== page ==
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California workers comp reform measures have yet to hold down rates

Recent reform measures may not curb claims enough for insurers


Workers compensation insurers are handing significant price increases to renewing California policyholders, while confusion reigns over whether new reforms will hold down rates, observers said.

California Gov. Jerry Brown signed the reforms into law last month, saying they will reverse a four-year trend of rate increases. News reports followed, relaying the message that employers can expect to see substantial savings generated by the reforms, observers said.

Yet insurers continue to raise their prices for many renewing accounts while also submitting filings with the California Department of Insurance seeking rate increases for 2013.

The official statements and news stories of potential savings delivered while insurers file for rate increases, along with conflicting analytical reports on reform savings, have caused confusion among insurance buyers, sources said.

“I would say overall there is a great deal of confusion because of conflicting messaging being delivered out in the marketplace from a variety of sources,” said Mark Zwickel, executive vice president for Lockton Cos. L.L.C. in Los Angeles.

But it's clear that insurers are attempting to offset combined ratios averaging 138% for California workers comp business by raising their renewal prices, sometimes by eliminating scheduled credits they previously gave their policyholders, according to brokers and underwriters.

“The combined ratios are extremely high, and investment income is extremely low, and every carrier is saying they need rate,” Mr. Zwickel said.


Liberty Mutual Holding Co., for example, recently filed for a 21% rate increase effective Jan. 1, 2013, for its business units writing workers comp in California.

“We are very supportive of the reforms, and they should help start to fix a troubled market,” said Christopher Cunniff, workers comp product manager for Liberty Mutual commercial insurance in Boston.

The California market's troubles include very high costs for legal representation and medical care, Mr. Cunniff said. And given low interest rates, insurers would need to post combined ratios closer to 100% to show profitability, he added.

Provisions of the reforms include an independent review process for medical treatment and billing disputes, fee schedules for home health care, language interpretation and other comp-related services, and fees for current and future lien filings.

The goal is to create a more efficient workers comp system and there is hope that costs will stabilize, said Phil Millhollon, executive director of the California Self-Insurers Association in Danville, Calif.

But whether that occurs will depend on employers increasing their involvement in the creation of regulations needed to implement the reforms, Mr. Millhollon said.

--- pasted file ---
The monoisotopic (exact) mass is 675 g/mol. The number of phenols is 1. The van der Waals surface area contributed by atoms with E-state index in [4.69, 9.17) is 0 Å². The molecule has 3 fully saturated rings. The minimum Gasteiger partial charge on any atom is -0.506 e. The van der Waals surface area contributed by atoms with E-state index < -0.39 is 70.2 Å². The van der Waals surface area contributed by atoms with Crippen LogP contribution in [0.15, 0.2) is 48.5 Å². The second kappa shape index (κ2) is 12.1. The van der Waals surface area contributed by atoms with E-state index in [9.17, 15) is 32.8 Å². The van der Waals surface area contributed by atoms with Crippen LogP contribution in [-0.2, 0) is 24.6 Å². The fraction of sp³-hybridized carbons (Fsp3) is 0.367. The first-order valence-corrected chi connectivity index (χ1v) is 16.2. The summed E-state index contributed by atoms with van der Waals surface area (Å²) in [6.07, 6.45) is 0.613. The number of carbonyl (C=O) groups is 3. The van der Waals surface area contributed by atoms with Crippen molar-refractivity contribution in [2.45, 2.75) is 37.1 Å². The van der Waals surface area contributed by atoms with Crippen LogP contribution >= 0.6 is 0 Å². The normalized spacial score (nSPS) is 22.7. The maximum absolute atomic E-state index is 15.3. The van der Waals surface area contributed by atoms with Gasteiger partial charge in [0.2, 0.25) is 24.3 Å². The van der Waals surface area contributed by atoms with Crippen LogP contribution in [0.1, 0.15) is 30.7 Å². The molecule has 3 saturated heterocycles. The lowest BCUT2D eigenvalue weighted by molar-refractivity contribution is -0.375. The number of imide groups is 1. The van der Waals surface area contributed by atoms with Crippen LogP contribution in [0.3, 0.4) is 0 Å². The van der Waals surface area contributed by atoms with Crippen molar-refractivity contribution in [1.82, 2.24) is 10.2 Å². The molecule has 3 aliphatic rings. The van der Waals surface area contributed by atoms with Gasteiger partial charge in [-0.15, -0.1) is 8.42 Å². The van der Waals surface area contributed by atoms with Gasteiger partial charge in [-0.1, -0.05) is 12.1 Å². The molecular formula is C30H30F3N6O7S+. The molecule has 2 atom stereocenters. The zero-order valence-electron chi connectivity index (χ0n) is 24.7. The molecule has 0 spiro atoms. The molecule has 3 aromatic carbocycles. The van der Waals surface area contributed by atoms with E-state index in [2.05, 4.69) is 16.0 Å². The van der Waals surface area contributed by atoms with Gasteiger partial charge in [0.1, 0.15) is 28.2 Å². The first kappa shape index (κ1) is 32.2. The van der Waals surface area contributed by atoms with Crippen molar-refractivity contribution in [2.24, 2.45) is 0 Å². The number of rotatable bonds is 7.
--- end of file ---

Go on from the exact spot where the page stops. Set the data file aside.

The San Francisco-based Workers' Compensation Insurance Rating Bureau of California recently estimated that even though the reforms will boost permanent disability benefits, they are expected to reduce costs by about 4.9% for 2013.

Liberty Mutual concurs with the WCIRB's cost reduction estimate, but given the combined ratios that insurers are experiencing, that amount of savings is not sufficient to make up for insurers' profitability gap, Mr. Cunniff said.


In August, the WCIRB filed for a 12.6% rate increase for renewals beginning in January 2013. But in light of the reforms and continued deterioration in insurance loss expenses, it amended that filing on Oct. 1, saying it would recommend holding rates flat.

It said it was doing so, however, amid “a high level of uncertainty” about how the reforms and accompanying regulations that must still be adopted will affect insurance costs.

News about the WCIRB's amended rate filing and the organization's uncertainty about expected regulations also fueled market confusion about which way rates are headed.

But holding rates flat is an illusion because the California reforms will not address rising medical costs, said John Chino, senior area vice president in Irvine, Calif., for broker Arthur J. Gallagher & Co. It also remains questionable whether the reforms will affect legal expenses to a significant degree, he added.

“Knowing the reality of the situation, we expect that our clients will continue to get rate increases,” Mr. Chino said.

Even amid flat rates, insurers in California can continue raising the price policyholders pay for coverage by eliminating scheduled credits, Mr. Chino said.

Scheduled credits are price discounts that underwriters provide clients during profitable times. But throughout the past two years, insurers gradually have eliminated them in California, effectively raising the price of insurance.


“We can have this illusion of no rate increase, but the scheduled credits are going away,” Mr. Chino said. “They are going to be very rare.”

Additionally, a 2009 change in the way insurers calculate California employers' modification rating factors has allowed insurers to collect additional premiums, Mr. Chino said.

Fortunately for policyholders, plenty of insurers remain willing to underwrite California workers comp business, observers said.

But a review of 230 Lockton clients renewing workers comp policies covering about $9.5 billion in predominantly California payroll shows prices increased 12% on average from September 2011 through September 2012, Mr. Zwickel said.

The increase is inclusive of changes in employers' experience modification factors and varies based on the account's size, loss experience and class of business, he said.

The level of price increases insurers had sought had moderated over several months, but began to accelerate again this month, Mr. Zwickel said.